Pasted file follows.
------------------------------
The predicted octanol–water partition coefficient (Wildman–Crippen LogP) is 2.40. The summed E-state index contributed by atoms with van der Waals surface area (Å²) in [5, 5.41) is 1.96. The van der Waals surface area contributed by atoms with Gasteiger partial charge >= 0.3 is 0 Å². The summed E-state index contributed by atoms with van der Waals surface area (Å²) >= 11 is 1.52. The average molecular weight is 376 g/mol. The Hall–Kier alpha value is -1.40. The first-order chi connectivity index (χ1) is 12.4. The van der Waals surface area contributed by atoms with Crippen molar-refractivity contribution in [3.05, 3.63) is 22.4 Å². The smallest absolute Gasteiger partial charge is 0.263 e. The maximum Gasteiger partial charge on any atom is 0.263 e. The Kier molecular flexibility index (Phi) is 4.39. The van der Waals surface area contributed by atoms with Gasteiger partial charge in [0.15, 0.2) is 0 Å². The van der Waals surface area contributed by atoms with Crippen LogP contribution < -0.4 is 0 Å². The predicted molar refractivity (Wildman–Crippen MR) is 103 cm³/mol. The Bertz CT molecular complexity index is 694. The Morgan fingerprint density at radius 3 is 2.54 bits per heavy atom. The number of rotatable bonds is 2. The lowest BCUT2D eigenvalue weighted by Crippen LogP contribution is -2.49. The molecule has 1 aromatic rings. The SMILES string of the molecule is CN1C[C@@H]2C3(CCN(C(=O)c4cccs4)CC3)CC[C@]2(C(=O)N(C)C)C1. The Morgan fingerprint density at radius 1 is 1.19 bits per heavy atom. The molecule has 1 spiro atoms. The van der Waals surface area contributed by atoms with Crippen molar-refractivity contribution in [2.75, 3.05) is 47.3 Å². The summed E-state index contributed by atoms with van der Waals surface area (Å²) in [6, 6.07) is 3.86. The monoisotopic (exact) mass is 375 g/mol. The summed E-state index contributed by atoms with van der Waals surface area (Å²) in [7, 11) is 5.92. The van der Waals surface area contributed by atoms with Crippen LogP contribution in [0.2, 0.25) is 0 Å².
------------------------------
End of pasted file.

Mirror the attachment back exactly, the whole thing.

The predicted octanol–water partition coefficient (Wildman–Crippen LogP) is 2.40. The summed E-state index contributed by atoms with van der Waals surface area (Å²) in [5, 5.41) is 1.96. The van der Waals surface area contributed by atoms with Gasteiger partial charge >= 0.3 is 0 Å². The summed E-state index contributed by atoms with van der Waals surface area (Å²) >= 11 is 1.52. The average molecular weight is 376 g/mol. The Hall–Kier alpha value is -1.40. The first-order chi connectivity index (χ1) is 12.4. The van der Waals surface area contributed by atoms with Crippen molar-refractivity contribution in [3.05, 3.63) is 22.4 Å². The smallest absolute Gasteiger partial charge is 0.263 e. The maximum Gasteiger partial charge on any atom is 0.263 e. The Kier molecular flexibility index (Phi) is 4.39. The van der Waals surface area contributed by atoms with Gasteiger partial charge in [0.15, 0.2) is 0 Å². The van der Waals surface area contributed by atoms with Crippen LogP contribution < -0.4 is 0 Å². The predicted molar refractivity (Wildman–Crippen MR) is 103 cm³/mol. The Bertz CT molecular complexity index is 694. The Morgan fingerprint density at radius 3 is 2.54 bits per heavy atom. The number of rotatable bonds is 2. The lowest BCUT2D eigenvalue weighted by Crippen LogP contribution is -2.49. The molecule has 1 aromatic rings. The SMILES string of the molecule is CN1C[C@@H]2C3(CCN(C(=O)c4cccs4)CC3)CC[C@]2(C(=O)N(C)C)C1. The Morgan fingerprint density at radius 1 is 1.19 bits per heavy atom. The molecule has 1 spiro atoms. The van der Waals surface area contributed by atoms with Crippen molar-refractivity contribution in [2.75, 3.05) is 47.3 Å². The summed E-state index contributed by atoms with van der Waals surface area (Å²) in [6, 6.07) is 3.86. The monoisotopic (exact) mass is 375 g/mol. The summed E-state index contributed by atoms with van der Waals surface area (Å²) in [7, 11) is 5.92. The van der Waals surface area contributed by atoms with Crippen LogP contribution in [0.2, 0.25) is 0 Å².